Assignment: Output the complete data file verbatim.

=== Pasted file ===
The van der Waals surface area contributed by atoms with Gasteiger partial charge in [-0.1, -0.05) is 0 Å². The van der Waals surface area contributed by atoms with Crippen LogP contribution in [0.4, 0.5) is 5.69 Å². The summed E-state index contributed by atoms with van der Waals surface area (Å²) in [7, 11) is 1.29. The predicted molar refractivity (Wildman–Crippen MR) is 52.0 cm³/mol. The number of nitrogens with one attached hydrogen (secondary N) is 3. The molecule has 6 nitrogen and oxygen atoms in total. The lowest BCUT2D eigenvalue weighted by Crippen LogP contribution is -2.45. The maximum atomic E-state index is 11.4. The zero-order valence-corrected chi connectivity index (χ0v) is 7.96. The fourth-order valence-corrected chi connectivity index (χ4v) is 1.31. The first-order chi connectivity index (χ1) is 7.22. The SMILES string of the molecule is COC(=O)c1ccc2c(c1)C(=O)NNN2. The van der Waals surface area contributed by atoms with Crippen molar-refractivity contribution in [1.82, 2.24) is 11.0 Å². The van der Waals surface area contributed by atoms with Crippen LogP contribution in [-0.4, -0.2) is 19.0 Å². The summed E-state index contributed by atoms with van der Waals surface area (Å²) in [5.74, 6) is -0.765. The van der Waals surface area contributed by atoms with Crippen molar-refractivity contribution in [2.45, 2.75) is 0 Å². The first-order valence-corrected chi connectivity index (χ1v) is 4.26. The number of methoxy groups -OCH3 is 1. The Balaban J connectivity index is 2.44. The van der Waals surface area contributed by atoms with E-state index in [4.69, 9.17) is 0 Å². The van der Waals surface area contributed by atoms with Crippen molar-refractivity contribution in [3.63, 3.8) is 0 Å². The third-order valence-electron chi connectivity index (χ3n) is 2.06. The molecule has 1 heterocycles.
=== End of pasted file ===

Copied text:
The van der Waals surface area contributed by atoms with Gasteiger partial charge in [-0.1, -0.05) is 0 Å². The van der Waals surface area contributed by atoms with Crippen LogP contribution in [0.4, 0.5) is 5.69 Å². The summed E-state index contributed by atoms with van der Waals surface area (Å²) in [7, 11) is 1.29. The predicted molar refractivity (Wildman–Crippen MR) is 52.0 cm³/mol. The number of nitrogens with one attached hydrogen (secondary N) is 3. The molecule has 6 nitrogen and oxygen atoms in total. The lowest BCUT2D eigenvalue weighted by Crippen LogP contribution is -2.45. The maximum atomic E-state index is 11.4. The zero-order valence-corrected chi connectivity index (χ0v) is 7.96. The fourth-order valence-corrected chi connectivity index (χ4v) is 1.31. The first-order chi connectivity index (χ1) is 7.22. The SMILES string of the molecule is COC(=O)c1ccc2c(c1)C(=O)NNN2. The van der Waals surface area contributed by atoms with Crippen molar-refractivity contribution in [1.82, 2.24) is 11.0 Å². The van der Waals surface area contributed by atoms with Crippen LogP contribution in [-0.4, -0.2) is 19.0 Å². The summed E-state index contributed by atoms with van der Waals surface area (Å²) in [5.74, 6) is -0.765. The van der Waals surface area contributed by atoms with Crippen molar-refractivity contribution in [2.45, 2.75) is 0 Å². The first-order valence-corrected chi connectivity index (χ1v) is 4.26. The number of methoxy groups -OCH3 is 1. The Balaban J connectivity index is 2.44. The van der Waals surface area contributed by atoms with E-state index in [4.69, 9.17) is 0 Å². The van der Waals surface area contributed by atoms with Crippen molar-refractivity contribution in [3.63, 3.8) is 0 Å². The third-order valence-electron chi connectivity index (χ3n) is 2.06. The molecule has 1 heterocycles.